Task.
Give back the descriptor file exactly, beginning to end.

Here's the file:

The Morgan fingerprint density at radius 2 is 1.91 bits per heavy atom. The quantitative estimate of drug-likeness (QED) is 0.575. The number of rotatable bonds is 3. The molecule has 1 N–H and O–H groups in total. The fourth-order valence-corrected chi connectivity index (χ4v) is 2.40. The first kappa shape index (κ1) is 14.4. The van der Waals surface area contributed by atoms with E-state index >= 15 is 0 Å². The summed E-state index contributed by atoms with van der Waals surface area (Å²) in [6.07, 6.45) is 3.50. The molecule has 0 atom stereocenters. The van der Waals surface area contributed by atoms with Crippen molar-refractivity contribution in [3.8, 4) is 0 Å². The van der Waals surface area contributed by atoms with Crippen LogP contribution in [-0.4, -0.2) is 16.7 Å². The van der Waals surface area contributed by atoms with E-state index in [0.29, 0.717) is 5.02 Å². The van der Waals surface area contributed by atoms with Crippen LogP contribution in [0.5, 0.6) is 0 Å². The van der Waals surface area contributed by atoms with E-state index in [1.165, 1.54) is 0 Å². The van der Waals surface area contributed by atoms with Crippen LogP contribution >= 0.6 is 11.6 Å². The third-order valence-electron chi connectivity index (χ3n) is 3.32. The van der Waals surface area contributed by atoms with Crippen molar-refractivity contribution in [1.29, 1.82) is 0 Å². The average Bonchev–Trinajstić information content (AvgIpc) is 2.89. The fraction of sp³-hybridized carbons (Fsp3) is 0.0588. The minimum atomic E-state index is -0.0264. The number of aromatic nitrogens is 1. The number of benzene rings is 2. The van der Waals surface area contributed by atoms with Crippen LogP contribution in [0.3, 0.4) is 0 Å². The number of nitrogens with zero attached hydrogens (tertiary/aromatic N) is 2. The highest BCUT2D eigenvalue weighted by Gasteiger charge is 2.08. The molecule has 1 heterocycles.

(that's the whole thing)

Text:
The Morgan fingerprint density at radius 2 is 1.91 bits per heavy atom. The quantitative estimate of drug-likeness (QED) is 0.575. The number of rotatable bonds is 3. The molecule has 1 N–H and O–H groups in total. The fourth-order valence-corrected chi connectivity index (χ4v) is 2.40. The first kappa shape index (κ1) is 14.4. The van der Waals surface area contributed by atoms with E-state index >= 15 is 0 Å². The summed E-state index contributed by atoms with van der Waals surface area (Å²) in [6.07, 6.45) is 3.50. The molecule has 0 atom stereocenters. The van der Waals surface area contributed by atoms with Crippen molar-refractivity contribution in [3.8, 4) is 0 Å². The van der Waals surface area contributed by atoms with Crippen LogP contribution in [-0.4, -0.2) is 16.7 Å². The van der Waals surface area contributed by atoms with E-state index in [0.29, 0.717) is 5.02 Å². The van der Waals surface area contributed by atoms with Crippen LogP contribution in [0.5, 0.6) is 0 Å². The van der Waals surface area contributed by atoms with E-state index in [1.165, 1.54) is 0 Å². The van der Waals surface area contributed by atoms with Crippen LogP contribution >= 0.6 is 11.6 Å². The third-order valence-electron chi connectivity index (χ3n) is 3.32. The van der Waals surface area contributed by atoms with Crippen molar-refractivity contribution in [1.29, 1.82) is 0 Å². The average Bonchev–Trinajstić information content (AvgIpc) is 2.89. The fraction of sp³-hybridized carbons (Fsp3) is 0.0588. The minimum atomic E-state index is -0.0264. The number of aromatic nitrogens is 1. The number of benzene rings is 2. The van der Waals surface area contributed by atoms with Crippen LogP contribution in [0.3, 0.4) is 0 Å². The number of nitrogens with zero attached hydrogens (tertiary/aromatic N) is 2. The highest BCUT2D eigenvalue weighted by Gasteiger charge is 2.08. The molecule has 1 heterocycles.